Thomas McDaniels: Churches should learn from Blockbuster – change with the times, or die

Every decade leaves an indelible impression on culture and society, and this decade has certainly been no exception. That impression is often expressed through our daily lives in shifts of cultural norms. In the last decade, one of the most colossal and damaging shifts we’ve experienced is in how our society now relates to church and faith.

America, once considered a Christian nation full of people and groups who identified themselves as Christians, has seen a stark retreat from the Christian and family-centric cultural values that were the norm not long ago. While some do still hold to Christian values, even people of faith engage and attend church very differently than in previous generations.

As recently as 30 years ago, 67 percent of Americans attended and supported a local church. The most recent (2013) poll by the Pew Research Center reported that just 37 percent of Americans attended church weekly (Gallup’s estimate came in at 39 percent in 2013). This decline in attendance stayed on trend with declining attendance reported at religious services from 2007 to 2014; about one-third of Americans now say they worship weekly and two-thirds say they rarely or never attend a service.

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There are a variety of reasons why churches have seen a decline in those attending gatherings. The primary reason is that the church has become mostly irrelevant to the lives of everyday believers. Additionally, many find that life has become so busy that finding time to worship has become a significant struggle.

Other reasons include:

- some people choose to practice their faith in different ways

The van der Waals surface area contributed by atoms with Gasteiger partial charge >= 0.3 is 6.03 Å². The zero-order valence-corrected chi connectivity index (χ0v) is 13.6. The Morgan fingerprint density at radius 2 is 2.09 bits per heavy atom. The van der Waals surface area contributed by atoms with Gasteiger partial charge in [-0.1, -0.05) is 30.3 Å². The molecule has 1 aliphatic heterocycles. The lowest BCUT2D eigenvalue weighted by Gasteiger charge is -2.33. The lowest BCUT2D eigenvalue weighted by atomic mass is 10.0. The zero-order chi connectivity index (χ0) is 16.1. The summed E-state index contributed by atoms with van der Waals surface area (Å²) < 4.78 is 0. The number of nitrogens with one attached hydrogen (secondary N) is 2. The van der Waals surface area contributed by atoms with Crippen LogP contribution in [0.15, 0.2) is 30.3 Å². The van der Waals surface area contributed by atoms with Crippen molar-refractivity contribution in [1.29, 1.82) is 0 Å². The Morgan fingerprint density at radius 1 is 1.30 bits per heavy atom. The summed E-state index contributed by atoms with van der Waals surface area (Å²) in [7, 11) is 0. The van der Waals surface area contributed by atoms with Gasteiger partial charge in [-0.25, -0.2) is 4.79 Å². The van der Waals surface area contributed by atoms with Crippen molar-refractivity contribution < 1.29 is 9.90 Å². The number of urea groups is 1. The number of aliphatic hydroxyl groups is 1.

- many people report feeling unwelcomed

- often people fail to find a church they identify with

- many churches and their leadership are hypocritical or lack authenticity

The tension for the American church is no different from other organizations that have seen cultural shifts in how people relate to their entity. For instance, online sales have strongly affected retail establishments. We have seen countless retailers downsize and countless others close their doors. These shifts are real and have drastically changed the way that our society purchases good and services, and those same shifts have changed the way that people choose (or don’t choose) a church to attend.

The American church must find creative ways to stay relevant to our ever-changing culture to make the impact that it’s supposed to make on the lives of the American people. The temptation for so many churches has been to just keep doing the same thing and stay in an old paradigm while they simply watch the culture overlook them and pass them by. At this point, this is simply unacceptable.

IF CHURCHES WANT TO GET MILLENNIALS TO ENTER THEIR DOORS, THEY NEED TO DO THIS

Many churches in America have failed to learn the lessons from marketplace companies such as Kodak and Blockbuster – change with the times or die. There are countless other names of many of the world's (previously) top companies that have floundered, shrunk, or grown totally obsolete. As one church (on average) closes its doors in America every day right now we are seeing this to be true of the American church as well. It is an increasingly embarrassing truth.

As believers and leaders in the Christian faith, we must begin to pay attention to our failures and take intense action to become more productive and even more relevant to this and the coming generations of Americans. That said, being relevant and making an impact must be more than simply being cool. We have learned and have done “cool church.” Obviously, at this point, “cool” is not enough.

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Being relevant is not simply sexy lights and dope haze machines creating a fog over our worship services.  It is also not just great music with accomplished lead guitar solos. Those things have been in place as far back as the early 2000s.

A relevant church experience can also no longer be a cookie-cutter style service that resembles the 1960s. God was creative then and has given us more tools to be exceptionally creative now.

Christian churches must preserve what is necessary and set aside what is obsolete. We must seek new biblical methods without losing the genuine relevance of the message and the power it has to impact people and people groups. To impact our culture once again, we must discover practical tools and take new risks in worshipping God in authentic ways.

We must make necessary changes that allow us to continue to spread the life-changing truths of the gospel of Jesus Christ or the church will become just another cultural norm.